Plato & Aristotle Observations Essay

Submitted By kdreyer
Words: 841
Pages: 4

Plato was a disciple of Socrates, founded the first University (Academy), his philosophy was more metaphysical, and his most important work was the Republic. Plato proposed that belief was based on opinion and perception. In his story of the Myth of the Cave, the prisoners based their beliefs on conjecture (mistook images for reality). Understanding was the status of the released prisoner. He believed that FORMS were eternal but the concepts could change. An example is that beauty is a form but the concept of beauty can change. Beauty is still in the eye of the beholder. I believe that Plato's philosophy greatly influenced religion (another form of philosophy). This reminded me of a short independent film I had seen on YouTube called Zeitheist. It describes how the basis of modern religion (mostly Christianity) came from the worship of the Sun. In the Myth of the Cave, the Sun represents Good. When you come to know good (God) you become good. Some religions go so far to say that we ourselves can then become God. Plato's belief in Menos, or that all truth comes from within - the soul could be translated by Christianity as the "spirit". Plato's doctrine was that all knowledge is from recollection. Education helps us to remember. He compares the three aspects of individual psyche (animalistic appetite, spiritual action and rational) to the Republic (workers, soldiers and rulers). The rational rulers must convice the soldiers into action to control the animalistic workers. Artists were viewed poorly as being frauds who were ignorant and immoral.

Aristotle created the first system of logic, he was Plato's student, he founded the Lyceum Academy, he believed in one world (not dualistic like Plato), and he believed that substance contained form and matter. Aristotle was a pluralist meaning he saw a substance as haiving a teleological (good-oriented) system. There were four causes: material (what its made from), formal or essence (what it strives to be), effecient (the force that brings change, and final (the ultimate purpose of the object). Nature as a whole is then a teleological system because it is striving toward whatever perfection is possible. He believes that everything is striving toward Good. But perfection must exist as a telos (goal) to strive toward. Again, I think of the belief in Christianity that Christiand should all strive to be like Jesus, who was the "perfect" human (or God on earth). He believes every act has a purpose and we are not just on hamster wheel of life for nothing. We all have a purpose and he believes that purpose is happiness. This reminds me of a story I read about John Lennon. When he was in Kindergarten his teacher asked everyone to write about what they want to be when they grow up. John wrote, "I want to be happy." The teacher told him he misunderstood the question and John replied, "You don't understand life."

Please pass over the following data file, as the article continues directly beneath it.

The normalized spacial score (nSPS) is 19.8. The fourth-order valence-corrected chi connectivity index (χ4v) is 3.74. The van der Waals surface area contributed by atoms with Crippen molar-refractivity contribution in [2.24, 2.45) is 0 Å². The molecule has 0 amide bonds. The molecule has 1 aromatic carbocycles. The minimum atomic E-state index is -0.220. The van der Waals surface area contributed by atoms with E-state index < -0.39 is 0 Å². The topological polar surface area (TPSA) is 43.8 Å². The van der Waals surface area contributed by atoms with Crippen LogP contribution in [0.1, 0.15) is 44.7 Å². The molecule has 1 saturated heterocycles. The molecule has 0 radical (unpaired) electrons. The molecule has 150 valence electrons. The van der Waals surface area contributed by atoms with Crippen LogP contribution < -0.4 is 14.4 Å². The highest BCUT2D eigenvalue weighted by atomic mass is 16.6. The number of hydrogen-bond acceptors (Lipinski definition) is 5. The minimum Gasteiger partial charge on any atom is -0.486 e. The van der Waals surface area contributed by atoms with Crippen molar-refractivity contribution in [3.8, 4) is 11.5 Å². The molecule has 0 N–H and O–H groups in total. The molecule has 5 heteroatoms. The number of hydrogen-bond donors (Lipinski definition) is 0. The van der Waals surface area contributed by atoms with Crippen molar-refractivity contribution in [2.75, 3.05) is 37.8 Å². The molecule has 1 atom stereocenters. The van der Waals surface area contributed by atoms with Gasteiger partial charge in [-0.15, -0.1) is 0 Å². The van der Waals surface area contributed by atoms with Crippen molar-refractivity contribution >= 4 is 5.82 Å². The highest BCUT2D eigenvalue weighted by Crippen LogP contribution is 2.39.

Unfortunatley Aristotle believed that happiness could only be achieved only under these conditions: you have good friends, riches, power, good birth, good children, good looks, not be too short and be free from manual labor. Though that all certainly helps, I believe that happiness is a choice. In the movie, Life is Beautiful, the main character is a Jew who is placed into a concentraion camp with his